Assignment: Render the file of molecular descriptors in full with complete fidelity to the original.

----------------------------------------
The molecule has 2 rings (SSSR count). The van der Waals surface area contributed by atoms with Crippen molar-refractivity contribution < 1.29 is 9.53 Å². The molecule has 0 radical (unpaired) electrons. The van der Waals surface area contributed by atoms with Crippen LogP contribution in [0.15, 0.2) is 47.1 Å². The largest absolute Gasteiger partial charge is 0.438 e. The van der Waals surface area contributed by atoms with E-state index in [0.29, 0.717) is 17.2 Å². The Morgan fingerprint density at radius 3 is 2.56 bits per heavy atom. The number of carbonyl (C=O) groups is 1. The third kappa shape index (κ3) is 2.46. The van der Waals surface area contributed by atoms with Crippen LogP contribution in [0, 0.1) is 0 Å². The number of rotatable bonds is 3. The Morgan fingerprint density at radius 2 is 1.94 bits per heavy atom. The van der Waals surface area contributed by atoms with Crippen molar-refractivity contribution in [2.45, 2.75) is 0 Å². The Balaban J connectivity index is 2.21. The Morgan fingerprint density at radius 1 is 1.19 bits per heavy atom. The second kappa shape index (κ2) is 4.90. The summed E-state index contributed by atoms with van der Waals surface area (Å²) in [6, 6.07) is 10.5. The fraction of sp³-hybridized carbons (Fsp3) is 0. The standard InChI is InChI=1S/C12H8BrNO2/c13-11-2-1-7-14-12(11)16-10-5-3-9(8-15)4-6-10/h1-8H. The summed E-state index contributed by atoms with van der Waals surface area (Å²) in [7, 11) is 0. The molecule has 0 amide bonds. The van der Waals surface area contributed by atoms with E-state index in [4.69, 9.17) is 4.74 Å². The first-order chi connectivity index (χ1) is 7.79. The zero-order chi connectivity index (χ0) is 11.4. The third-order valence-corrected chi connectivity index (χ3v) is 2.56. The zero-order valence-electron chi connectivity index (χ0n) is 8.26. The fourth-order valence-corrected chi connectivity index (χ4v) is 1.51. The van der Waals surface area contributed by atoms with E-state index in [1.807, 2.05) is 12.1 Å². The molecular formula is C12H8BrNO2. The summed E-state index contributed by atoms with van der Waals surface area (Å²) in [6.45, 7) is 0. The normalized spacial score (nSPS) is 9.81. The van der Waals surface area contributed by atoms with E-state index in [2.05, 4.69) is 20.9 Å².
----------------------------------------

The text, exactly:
The molecule has 2 rings (SSSR count). The van der Waals surface area contributed by atoms with Crippen molar-refractivity contribution < 1.29 is 9.53 Å². The molecule has 0 radical (unpaired) electrons. The van der Waals surface area contributed by atoms with Crippen LogP contribution in [0.15, 0.2) is 47.1 Å². The largest absolute Gasteiger partial charge is 0.438 e. The van der Waals surface area contributed by atoms with E-state index in [0.29, 0.717) is 17.2 Å². The Morgan fingerprint density at radius 3 is 2.56 bits per heavy atom. The number of carbonyl (C=O) groups is 1. The third kappa shape index (κ3) is 2.46. The van der Waals surface area contributed by atoms with Crippen LogP contribution in [0, 0.1) is 0 Å². The number of rotatable bonds is 3. The Morgan fingerprint density at radius 2 is 1.94 bits per heavy atom. The van der Waals surface area contributed by atoms with Crippen molar-refractivity contribution in [2.45, 2.75) is 0 Å². The Balaban J connectivity index is 2.21. The Morgan fingerprint density at radius 1 is 1.19 bits per heavy atom. The second kappa shape index (κ2) is 4.90. The summed E-state index contributed by atoms with van der Waals surface area (Å²) in [6, 6.07) is 10.5. The fraction of sp³-hybridized carbons (Fsp3) is 0. The standard InChI is InChI=1S/C12H8BrNO2/c13-11-2-1-7-14-12(11)16-10-5-3-9(8-15)4-6-10/h1-8H. The summed E-state index contributed by atoms with van der Waals surface area (Å²) in [7, 11) is 0. The molecule has 0 amide bonds. The van der Waals surface area contributed by atoms with E-state index in [4.69, 9.17) is 4.74 Å². The first-order chi connectivity index (χ1) is 7.79. The zero-order chi connectivity index (χ0) is 11.4. The third-order valence-corrected chi connectivity index (χ3v) is 2.56. The zero-order valence-electron chi connectivity index (χ0n) is 8.26. The fourth-order valence-corrected chi connectivity index (χ4v) is 1.51. The van der Waals surface area contributed by atoms with E-state index in [1.807, 2.05) is 12.1 Å². The molecular formula is C12H8BrNO2. The summed E-state index contributed by atoms with van der Waals surface area (Å²) in [6.45, 7) is 0. The normalized spacial score (nSPS) is 9.81. The van der Waals surface area contributed by atoms with E-state index in [2.05, 4.69) is 20.9 Å².